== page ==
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MIT staff blogger Matt McGann '00

N.Y. Times, Page B11: “MIT Guard Shows Brains and Hoops Can Mix” by Matt McGann '00

Jimmy Bartolotta '09 leads the 16-5 MIT Men's Varsity Basketball team.

I subscribe to the New York Times (paper edition!) and reading it on my daily commute is one of the joys of waking up each morning. So I was quite surprised when I got to page B11 (national edition) of the sports section and saw a giant article on the MIT men’s basketball team, and guard Jimmy Bartolotta ’09.

One of the great things about sports at MIT is that the academic bar isn’t lowered for athletes. Earlier this year, we had a speaker series in the Admissions Office. We asked a number of faculty members to come and speak about their academic departments, and to bring along one of their top students to provide the undergraduate perspective. One faculty member brought Jimmy, who was clearly a pretty good student. Imagine the staff’s surprise when he told us that his future wasn’t a PhD or a high-paying Wall Street job, but rather professional basketball (!). He plans to play in Europe next year (maybe with Kobe Bryant?).



M.I.T. Guard Shows Brains and Hoops Can Mix


At first, Jimmy Bartolotta laughed at the thought of bringing his considerable basketball skills to the Massachusetts Institute of Technology, envisioning a comical scene of ball-playing nerds, the rocket scientists of tomorrow, being stomped game after game by teams filled with dumb jocks. But he wound up there anyway, leading his team and his conference in scoring. Now he wants to destroy the myth that eggheads cannot play.

Bartolotta is a double major in physics and management sciences and expects to graduate in the spring with a grade-point average of 4.6 out of a maximum 5.0. He would be a sure thing to land a lucrative job in business or science, but instead plans on playing professional basketball, probably in Europe. If so, he would become the first player from M.I.T., a Division III program, to play professionally.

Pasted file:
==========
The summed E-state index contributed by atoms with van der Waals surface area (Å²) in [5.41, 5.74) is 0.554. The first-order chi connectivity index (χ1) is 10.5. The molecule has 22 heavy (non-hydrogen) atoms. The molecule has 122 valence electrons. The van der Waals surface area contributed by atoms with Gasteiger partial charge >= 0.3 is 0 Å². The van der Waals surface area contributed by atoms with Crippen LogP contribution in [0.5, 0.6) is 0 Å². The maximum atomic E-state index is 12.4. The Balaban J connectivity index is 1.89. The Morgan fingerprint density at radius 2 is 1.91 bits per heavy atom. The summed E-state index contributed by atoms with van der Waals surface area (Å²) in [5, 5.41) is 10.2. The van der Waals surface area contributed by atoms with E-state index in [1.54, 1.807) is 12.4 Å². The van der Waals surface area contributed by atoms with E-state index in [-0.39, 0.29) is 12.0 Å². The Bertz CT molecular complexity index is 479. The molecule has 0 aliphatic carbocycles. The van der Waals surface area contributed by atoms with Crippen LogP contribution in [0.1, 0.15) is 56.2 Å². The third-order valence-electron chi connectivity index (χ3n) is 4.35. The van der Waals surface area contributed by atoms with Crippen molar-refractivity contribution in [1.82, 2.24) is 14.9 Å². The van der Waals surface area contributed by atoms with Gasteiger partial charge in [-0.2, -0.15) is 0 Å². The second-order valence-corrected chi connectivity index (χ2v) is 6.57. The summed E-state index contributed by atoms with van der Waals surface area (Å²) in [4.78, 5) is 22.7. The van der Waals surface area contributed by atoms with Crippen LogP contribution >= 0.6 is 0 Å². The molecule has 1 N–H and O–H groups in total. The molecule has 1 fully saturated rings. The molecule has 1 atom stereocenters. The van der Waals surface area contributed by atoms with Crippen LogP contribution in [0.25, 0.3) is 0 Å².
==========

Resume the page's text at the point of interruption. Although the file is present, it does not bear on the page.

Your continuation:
“Other coaches will come over to me, shake their heads and say, ‘Where did you get him from?'” M.I.T Coach Larry Anderson said in a telephone interview. “Others have told me he’s good enough to be a first-team all-league selection in the Ivy League. It’s simple: Jimmy is just a player.”

A 6-foot-4 guard, Bartolotta is averaging 27.8 points a game, best in the New England Men’s and Women’s Athletics Conference and third best in Division III. He has led the Engineers to a 16-5 record and their best conference start at 7-1.

Anderson found Bartolotta as an all-State player at Heritage High School in Littleton, Colo., where he drew recruiting attention from Division II universities and a handful of Ivy League colleges. But it was M.I.T. that pursued him the hardest. Anderson tried to sell him on the university’s academic excellence, but Bartolotta could not get over the stereotype of an M.I.T. student.

“There was no way I was going to go there,” Bartolotta said. “I thought only nerds went to M.I.T. I didn’t think they could possibly play basketball.”

But when the Ivy League universities hesitated to make an offer, Bartolotta’s parents told him to keep an open mind about M.I.T. Bartolotta did some research on the program, and saw some familiar names on the roster, top players he had played against in high school. Bartolotta also realized he would play right away as a freshman, so he decided to bring his skills to Cambridge, Mass.

An instant success, he was named the conference’s rookie of the year in 2006 and has improved every season. He is the leading scorer in M.I.T. history with more than 2,000 career points. He scored 32 points against Yale in the Engineers’ only meeting this season against a Division I opponent.

He has done it while juggling the academic demands facing all M.I.T. students. Bartolotta said he was far from the smartest student at M.I.T., particularly in his physics courses.

“Some of these kids are off-the-charts smart,” he said.